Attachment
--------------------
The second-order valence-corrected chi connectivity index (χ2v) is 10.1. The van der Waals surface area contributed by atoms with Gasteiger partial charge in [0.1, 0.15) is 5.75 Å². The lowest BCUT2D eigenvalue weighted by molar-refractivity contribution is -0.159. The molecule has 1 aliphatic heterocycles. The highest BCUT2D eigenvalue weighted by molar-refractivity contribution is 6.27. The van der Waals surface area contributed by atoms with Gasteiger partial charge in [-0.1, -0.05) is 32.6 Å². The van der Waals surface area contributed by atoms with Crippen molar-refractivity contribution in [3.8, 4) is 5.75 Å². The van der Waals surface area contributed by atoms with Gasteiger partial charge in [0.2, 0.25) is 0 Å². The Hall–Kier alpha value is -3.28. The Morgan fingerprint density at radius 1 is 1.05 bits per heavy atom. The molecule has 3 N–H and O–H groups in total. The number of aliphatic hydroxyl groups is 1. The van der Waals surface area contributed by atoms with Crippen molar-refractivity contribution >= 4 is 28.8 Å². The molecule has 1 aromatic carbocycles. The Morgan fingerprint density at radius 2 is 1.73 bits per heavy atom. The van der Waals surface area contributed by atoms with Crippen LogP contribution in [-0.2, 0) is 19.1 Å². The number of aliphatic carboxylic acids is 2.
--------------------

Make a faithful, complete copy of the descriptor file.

The second-order valence-corrected chi connectivity index (χ2v) is 10.1. The van der Waals surface area contributed by atoms with Gasteiger partial charge in [0.1, 0.15) is 5.75 Å². The lowest BCUT2D eigenvalue weighted by molar-refractivity contribution is -0.159. The molecule has 1 aliphatic heterocycles. The highest BCUT2D eigenvalue weighted by molar-refractivity contribution is 6.27. The van der Waals surface area contributed by atoms with Gasteiger partial charge in [-0.1, -0.05) is 32.6 Å². The van der Waals surface area contributed by atoms with Crippen molar-refractivity contribution in [3.8, 4) is 5.75 Å². The van der Waals surface area contributed by atoms with Gasteiger partial charge in [0.2, 0.25) is 0 Å². The Hall–Kier alpha value is -3.28. The Morgan fingerprint density at radius 1 is 1.05 bits per heavy atom. The molecule has 3 N–H and O–H groups in total. The number of aliphatic hydroxyl groups is 1. The van der Waals surface area contributed by atoms with Crippen molar-refractivity contribution >= 4 is 28.8 Å². The molecule has 1 aromatic carbocycles. The Morgan fingerprint density at radius 2 is 1.73 bits per heavy atom. The van der Waals surface area contributed by atoms with Crippen LogP contribution in [-0.2, 0) is 19.1 Å². The number of aliphatic carboxylic acids is 2.